Familial atypical multiple mole melanoma syndrome (FAMMM syndrome) is an inherited condition characterized by the presence of multiple moles. Atypical moles, also called dysplastic nevi, are benign but are associated with an increased risk of melanoma. They can occur sporadically (with no other cases in a family), but are a symptom of FAMMM when multiple family members are affected. FAMMM syndrome may also increase the risk of pancreatic cancer in addition to melanoma. FAMMM syndrome is marked by:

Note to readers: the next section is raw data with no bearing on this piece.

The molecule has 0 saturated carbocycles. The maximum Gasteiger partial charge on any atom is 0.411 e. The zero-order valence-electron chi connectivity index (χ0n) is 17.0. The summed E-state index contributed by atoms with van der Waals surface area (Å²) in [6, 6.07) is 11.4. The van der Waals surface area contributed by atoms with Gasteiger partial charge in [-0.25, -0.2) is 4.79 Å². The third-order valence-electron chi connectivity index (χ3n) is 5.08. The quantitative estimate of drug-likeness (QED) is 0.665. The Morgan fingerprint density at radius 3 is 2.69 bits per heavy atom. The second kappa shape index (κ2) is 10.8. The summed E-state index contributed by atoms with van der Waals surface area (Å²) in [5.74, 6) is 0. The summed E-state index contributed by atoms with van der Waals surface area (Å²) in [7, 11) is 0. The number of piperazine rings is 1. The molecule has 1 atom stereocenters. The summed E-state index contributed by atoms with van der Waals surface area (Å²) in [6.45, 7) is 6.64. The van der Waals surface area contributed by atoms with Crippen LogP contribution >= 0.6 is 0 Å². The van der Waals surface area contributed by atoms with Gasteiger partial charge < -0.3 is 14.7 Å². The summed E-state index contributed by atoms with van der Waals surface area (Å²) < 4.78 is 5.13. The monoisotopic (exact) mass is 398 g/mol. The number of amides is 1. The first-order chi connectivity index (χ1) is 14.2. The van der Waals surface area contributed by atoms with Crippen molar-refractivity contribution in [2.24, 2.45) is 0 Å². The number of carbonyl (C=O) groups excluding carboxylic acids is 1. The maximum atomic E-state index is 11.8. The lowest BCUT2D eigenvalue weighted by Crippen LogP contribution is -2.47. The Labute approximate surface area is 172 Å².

- one or more 1st or 2nd degree relatives (parent, sibling, child, grandparent, grandchild, aunt, or uncle) with malignant melanoma;
- many moles, some of which are atypical (asymmetrical, raised, or different shades of color) and often of different sizes; and
- moles that have specific features when examined under a microscope.
may be caused by mutations in the CDKN2A gene (in about 40% of cases) or CDK4 gene (in very rare cases). However, in about 60% of cases, the cause is unknown. Inheritance is autosomal dominant. Treatment for FAMMM syndrome typically involves surgery. Family members of people with this condition should have surveillance at periodic intervals for melanoma.